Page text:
The search for truth in one Kosovo village

Alleged killing of 150 in Izbica may be the war's worst massacre.

Izbica is so small it is not marked on most maps of Kosovo. But the isolated cluster of farms has seized the attention of war-crimes investigators and Western officials sifting through the atrocity tales of ethnic Albanians driven from Kosovo by Serbian "ethnic cleansing."

Izbica is among 43 locations in Kosovo that NATO and US officials have identified as potential mass-grave sites. Satellite imagery of Izbica released by NATO shows an estimated 150 graves in three rows.

Now, ethnic Albanian refugees have separately told the United Nations, independent investigators, and the Monitor their accounts of what happened in Izbica. Some testimonies mirror reports from ethnic Albanian rebels of what would be, if confirmed, the worst massacre known in Kosovo. Yet many contain inconsistencies, while others give totally different versions. Indeed, Izbica is emblematic of the enormously complex task facing UN investigators of war crimes.

"One of the things that's a bit tricky is the accounts of whose bodies they are in the graves," says Johanna Bjorken, an Amnesty International investigator looking into Izbica. "I have no doubt that there is actually a graveyard in Izbica, and I am concerned by the testimonies that I have that civilians were executed in that area."

Those scrutinizing Izbica face many of the problems common to war-crimes cases. Disoriented and terrorized by their experiences, witnesses or survivors can forget, omit, or confuse details. They can repeat hearsay and are often unwilling to come forward. And tracking down corroborating witnesses among the estimated 600,000 refugees in Albania, Macedonia, Montenegro, and elsewhere is an enormous challenge.

"When you have hundreds of thousands of people flowing across the border, it's like trying to find a needle in a haystack," says Andre Lommen of New York-based Human Rights Watch, who has also been pursuing the Izbica case.

Izbica may also prove difficult because Kosovo has been sealed off for weeks to outsiders, and Yugoslav President Slobodan Milosevic has consistently refused to cooperate with UN war-crimes investigations. Belgrade denies anything untoward happened in Izbica, prompting a Western official to warn that "the Izbica grave site is being monitored to detect Serbian efforts at grave tampering."

Izbica is about 30 miles northwest of the Kosovo capital, Pristina, in the Drenica region, the heartland of the Kosovo Liberation Army (KLA), which is fighting for Kosovo's independence. Wooded, hilly, and with few roads, Drenica has been the site of previous massacres and was stormed by armor-backed Serbian forces and paramilitary gangs at the beginning of the month. Refugees from the area immediately began telling of an alleged massacre in Izbica when they arrived in Kukes last week, before NATO released its satellite pictures on Saturday.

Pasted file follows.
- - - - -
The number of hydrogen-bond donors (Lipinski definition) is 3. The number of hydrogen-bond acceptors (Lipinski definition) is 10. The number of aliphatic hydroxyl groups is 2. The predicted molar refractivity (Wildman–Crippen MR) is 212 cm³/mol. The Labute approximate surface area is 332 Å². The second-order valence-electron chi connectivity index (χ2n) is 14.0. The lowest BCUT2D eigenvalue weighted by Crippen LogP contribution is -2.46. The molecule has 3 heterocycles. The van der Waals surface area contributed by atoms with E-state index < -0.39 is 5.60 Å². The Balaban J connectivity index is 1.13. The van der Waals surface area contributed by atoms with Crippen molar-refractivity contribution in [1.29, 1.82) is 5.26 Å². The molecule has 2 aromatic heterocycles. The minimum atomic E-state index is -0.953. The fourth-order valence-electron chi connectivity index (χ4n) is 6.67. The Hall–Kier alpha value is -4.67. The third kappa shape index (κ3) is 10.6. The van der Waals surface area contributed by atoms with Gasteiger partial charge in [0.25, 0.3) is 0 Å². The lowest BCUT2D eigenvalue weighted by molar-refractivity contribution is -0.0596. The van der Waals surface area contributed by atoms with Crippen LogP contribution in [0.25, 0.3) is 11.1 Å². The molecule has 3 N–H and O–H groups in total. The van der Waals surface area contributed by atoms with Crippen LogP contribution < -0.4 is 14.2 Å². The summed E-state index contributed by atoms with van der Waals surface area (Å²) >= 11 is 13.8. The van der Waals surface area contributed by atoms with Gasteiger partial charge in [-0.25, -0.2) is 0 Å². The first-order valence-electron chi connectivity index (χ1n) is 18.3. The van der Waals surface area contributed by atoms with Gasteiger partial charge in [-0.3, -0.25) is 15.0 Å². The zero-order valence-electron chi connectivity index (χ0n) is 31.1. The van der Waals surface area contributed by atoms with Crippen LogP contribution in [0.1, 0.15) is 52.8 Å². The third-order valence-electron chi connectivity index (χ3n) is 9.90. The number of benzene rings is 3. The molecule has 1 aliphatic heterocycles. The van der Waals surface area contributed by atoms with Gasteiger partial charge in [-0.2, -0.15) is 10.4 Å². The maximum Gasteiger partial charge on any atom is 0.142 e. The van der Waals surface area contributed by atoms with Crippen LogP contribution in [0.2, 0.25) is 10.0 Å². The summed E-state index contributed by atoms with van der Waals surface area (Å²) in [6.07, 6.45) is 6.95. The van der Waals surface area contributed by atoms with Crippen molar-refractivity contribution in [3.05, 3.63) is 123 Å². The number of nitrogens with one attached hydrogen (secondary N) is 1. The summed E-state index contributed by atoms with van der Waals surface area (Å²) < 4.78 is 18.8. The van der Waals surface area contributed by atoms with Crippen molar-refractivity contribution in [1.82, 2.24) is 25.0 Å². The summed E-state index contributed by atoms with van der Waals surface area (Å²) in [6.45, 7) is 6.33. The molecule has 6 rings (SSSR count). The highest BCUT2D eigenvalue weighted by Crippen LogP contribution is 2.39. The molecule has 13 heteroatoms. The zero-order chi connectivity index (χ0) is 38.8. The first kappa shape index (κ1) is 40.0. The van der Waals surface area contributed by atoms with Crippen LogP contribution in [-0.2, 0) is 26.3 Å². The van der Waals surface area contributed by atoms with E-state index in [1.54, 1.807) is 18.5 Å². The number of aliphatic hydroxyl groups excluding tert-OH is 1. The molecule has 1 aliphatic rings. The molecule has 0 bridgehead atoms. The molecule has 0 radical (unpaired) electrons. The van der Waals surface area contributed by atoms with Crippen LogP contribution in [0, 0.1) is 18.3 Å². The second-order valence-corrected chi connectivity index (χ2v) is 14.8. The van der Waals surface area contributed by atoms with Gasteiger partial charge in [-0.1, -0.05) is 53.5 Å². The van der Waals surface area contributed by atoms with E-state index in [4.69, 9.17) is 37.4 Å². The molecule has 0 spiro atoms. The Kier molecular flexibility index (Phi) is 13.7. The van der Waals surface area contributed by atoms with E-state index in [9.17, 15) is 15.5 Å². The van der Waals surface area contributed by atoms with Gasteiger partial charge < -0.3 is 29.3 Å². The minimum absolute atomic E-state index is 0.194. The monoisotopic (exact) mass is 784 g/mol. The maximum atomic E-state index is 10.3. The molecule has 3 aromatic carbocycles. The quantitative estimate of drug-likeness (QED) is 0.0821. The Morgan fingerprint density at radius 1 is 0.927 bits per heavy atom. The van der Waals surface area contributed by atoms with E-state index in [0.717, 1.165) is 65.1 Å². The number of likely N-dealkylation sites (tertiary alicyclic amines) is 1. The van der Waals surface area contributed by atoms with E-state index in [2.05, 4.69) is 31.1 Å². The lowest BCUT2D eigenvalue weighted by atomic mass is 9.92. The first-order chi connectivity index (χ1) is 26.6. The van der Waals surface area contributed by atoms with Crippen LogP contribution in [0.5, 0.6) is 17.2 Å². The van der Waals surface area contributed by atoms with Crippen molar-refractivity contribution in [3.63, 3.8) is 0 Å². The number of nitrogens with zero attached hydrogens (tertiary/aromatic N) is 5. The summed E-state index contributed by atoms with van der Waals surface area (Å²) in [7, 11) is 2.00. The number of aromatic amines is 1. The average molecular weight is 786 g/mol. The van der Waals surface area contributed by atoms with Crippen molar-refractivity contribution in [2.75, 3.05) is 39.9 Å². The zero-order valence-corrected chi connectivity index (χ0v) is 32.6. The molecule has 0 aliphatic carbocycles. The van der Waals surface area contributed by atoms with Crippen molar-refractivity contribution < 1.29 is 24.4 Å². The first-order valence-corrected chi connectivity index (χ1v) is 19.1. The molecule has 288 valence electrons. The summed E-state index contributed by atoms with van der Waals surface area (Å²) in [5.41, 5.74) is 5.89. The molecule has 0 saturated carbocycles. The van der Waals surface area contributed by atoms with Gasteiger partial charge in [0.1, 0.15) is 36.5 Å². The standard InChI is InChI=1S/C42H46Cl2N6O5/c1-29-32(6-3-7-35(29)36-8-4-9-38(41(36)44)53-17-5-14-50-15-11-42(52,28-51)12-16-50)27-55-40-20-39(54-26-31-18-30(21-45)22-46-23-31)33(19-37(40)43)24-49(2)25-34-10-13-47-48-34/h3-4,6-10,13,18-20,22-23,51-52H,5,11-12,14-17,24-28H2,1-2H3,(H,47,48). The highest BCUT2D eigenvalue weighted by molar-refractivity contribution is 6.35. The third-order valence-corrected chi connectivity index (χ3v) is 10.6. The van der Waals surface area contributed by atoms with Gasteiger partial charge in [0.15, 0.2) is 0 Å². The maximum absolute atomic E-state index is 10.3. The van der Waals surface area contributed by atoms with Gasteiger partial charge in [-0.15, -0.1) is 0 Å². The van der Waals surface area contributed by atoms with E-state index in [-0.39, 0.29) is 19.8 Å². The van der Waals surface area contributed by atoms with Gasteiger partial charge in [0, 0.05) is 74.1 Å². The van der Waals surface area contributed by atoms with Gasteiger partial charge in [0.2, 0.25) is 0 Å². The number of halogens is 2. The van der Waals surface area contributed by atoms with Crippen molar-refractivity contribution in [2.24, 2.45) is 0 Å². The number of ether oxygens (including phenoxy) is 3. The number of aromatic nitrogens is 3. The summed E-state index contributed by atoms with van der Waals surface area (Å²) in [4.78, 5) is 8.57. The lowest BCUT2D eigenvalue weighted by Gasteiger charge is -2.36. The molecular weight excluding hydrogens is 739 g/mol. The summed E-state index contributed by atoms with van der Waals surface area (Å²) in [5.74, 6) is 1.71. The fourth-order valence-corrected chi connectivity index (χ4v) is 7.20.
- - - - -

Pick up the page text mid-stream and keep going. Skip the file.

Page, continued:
The Monitor tracked down three men who in separate interviews insisted they were among 60 or 70 people who helped to bury the dead. One gave the number of victims as 148, with two survivors; the others spoke of 150, including several women, and also mentioned two survivors. None of the men knew the other two. Each relates how they had been hiding in the hills after Serbian assaults on their homes and had heard in the nearby village of Kaldernica that there was to be a burial of massacre victims in Izbica.

"I heard that in Izbica there was a burial ceremony of 150 people who were killed," recounts Izmet Konjuhi, from nearby Lecina. "When I got to Izbica, I saw the bodies were in lines in a field. Some graves had already been dug. Nineteen victims belonged to my village." He recites the names of 19 members of the Shala, Draga, Dervisaj, and Hoti clans. The name of a 20th victim, the wife of a Hoti man, he does not know.

Mustafa Kajtazi and Bajram Citaku, both of Kaldernica, and Mr. Konjuhi each say they talked to a survivor, who described how the victims, all relatives of KLA fighters, were lined up by Serbian police and shot from behind as they stood with their hands behind their heads. Mr. Citaku alleges the killers were local officers from the villages of Belica, Susica, Lecina, and Polana.

But there are inconsistencies in their accounts. They differ on the date of the burial, with Citaku giving it as April 8, Mr. Kajtazi saying April 4, and Konjuhi April 3. Two also say the victims were killed as a group, while Konjuhi recounts that "I heard they killed them in two places."

As for the location of the graves, Konjuhi and Citaku describe it as a field; Kajtazi's description of a piece of ground lying between a stream and the village fits the satellite imagery.

Ms. Bjorken says there are also inconsistencies in the testimonies she collected from 10 confidential witnesses. "Everyone talks about a mass grave where 150 people are buried in Izbica," she says. "What's confusing is exactly what happened."

Some witnesses told her of a massacre; others recounted how bodies of individuals killed around the area by Serbian police were brought to Izbica for burial. "What is disturbing is that one person I talked to said they had buried a person, who they named, in Izbica," she continues. "But I talked to another person who named the same person and said, 'We buried him in the woods.' "

Finally, she adds, "People from the area without direct knowledge identify that as a location of a KLA graveyard. So it's tricky."

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